Weeds are, more often than not, considered noxious nuisances in the garden, and yet they have much to give. They grow in abundance, do not fear the harsh Yukon climate, and don’t need any fussing over to grow. Lamb’s quarter (Chenopodium album), also known as pig weed, is one such plant. It happily grows in every Yukon garden, self-seeds profusely, is among the first greens to appear, and I absolutely love seeing it in my garden!
Lamb’s quarter is in the same family as spinach, amaranth, and quinoa. It is packed with nutrients (proteins, vitamins A, B and C, essential fatty acids, iron, calcium, phosphorus, and potassium) and fiber, and has medicinal properties such as anti-parasitic and appetite improving qualities. Which of course is no surprise, considering how delicious it tastes, raw or cooked!
So why work so hard to get rid of this “weed”, when you can enjoy it as one of your most abundant garden greens, with no effort at all? If you have lamb’s quarter growing in your garden in the spring, simply clear it out of the area where you will seed or plant your veggies. While you wait on your salad greens to sprout and grow, you can harvest the young lamb’s quarter leaves and make salads with them. Start by harvesting the ones closest to where your other vegetables are growing and work your way out from there. And once the other salad greens are ready to be picked, the lamb’s quarter will be big enough to be harvested in bigger batches and cooked like spinach. Or blanch and freeze them for garden greens year-round. And the seeds can be saved and used in soups or baked goods for added protein.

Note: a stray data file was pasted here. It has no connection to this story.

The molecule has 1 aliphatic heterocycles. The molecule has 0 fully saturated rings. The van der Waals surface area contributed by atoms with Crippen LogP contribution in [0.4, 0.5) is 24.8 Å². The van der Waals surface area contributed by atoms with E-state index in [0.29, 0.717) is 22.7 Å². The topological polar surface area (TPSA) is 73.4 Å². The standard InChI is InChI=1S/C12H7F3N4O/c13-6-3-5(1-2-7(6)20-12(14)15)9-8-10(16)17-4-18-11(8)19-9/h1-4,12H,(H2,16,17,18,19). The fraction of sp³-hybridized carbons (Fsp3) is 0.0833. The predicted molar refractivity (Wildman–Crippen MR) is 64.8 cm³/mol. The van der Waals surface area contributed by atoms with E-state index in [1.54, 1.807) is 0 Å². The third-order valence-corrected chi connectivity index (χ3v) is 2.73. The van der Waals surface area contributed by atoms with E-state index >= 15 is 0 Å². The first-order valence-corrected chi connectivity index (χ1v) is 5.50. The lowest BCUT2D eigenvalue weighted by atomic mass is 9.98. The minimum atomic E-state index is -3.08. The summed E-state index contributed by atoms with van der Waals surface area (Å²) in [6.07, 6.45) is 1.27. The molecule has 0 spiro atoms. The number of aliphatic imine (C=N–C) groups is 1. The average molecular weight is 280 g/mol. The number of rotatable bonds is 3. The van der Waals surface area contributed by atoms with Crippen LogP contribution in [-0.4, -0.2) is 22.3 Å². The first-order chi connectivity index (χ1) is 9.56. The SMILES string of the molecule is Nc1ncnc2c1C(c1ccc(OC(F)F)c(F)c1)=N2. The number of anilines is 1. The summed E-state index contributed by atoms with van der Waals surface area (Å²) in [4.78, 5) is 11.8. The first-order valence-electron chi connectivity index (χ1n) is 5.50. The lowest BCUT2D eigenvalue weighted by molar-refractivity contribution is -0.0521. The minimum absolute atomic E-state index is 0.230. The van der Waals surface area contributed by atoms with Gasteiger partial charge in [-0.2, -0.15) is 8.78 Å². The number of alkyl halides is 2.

Growing your own food in the Yukon is a lot of work, but if you keep an eye out for edible weeds, you may not have to work quite so hard. Other weeds to cherish are chickweed, strawberry blight, stinging nettle, clover, and plantain. They are just waiting for you to add them to your salad bowl!
Gray, Beverley – The Boreal Herbal. Aroma Borealis Press, 2011.
MacKinnon et al. – Edible & Medicinal Plants of Canada. Lone Pine Publishing, 2009.
Schofield, Janice J. – Alaska’s Wild Plants. West Margin Press, 2020.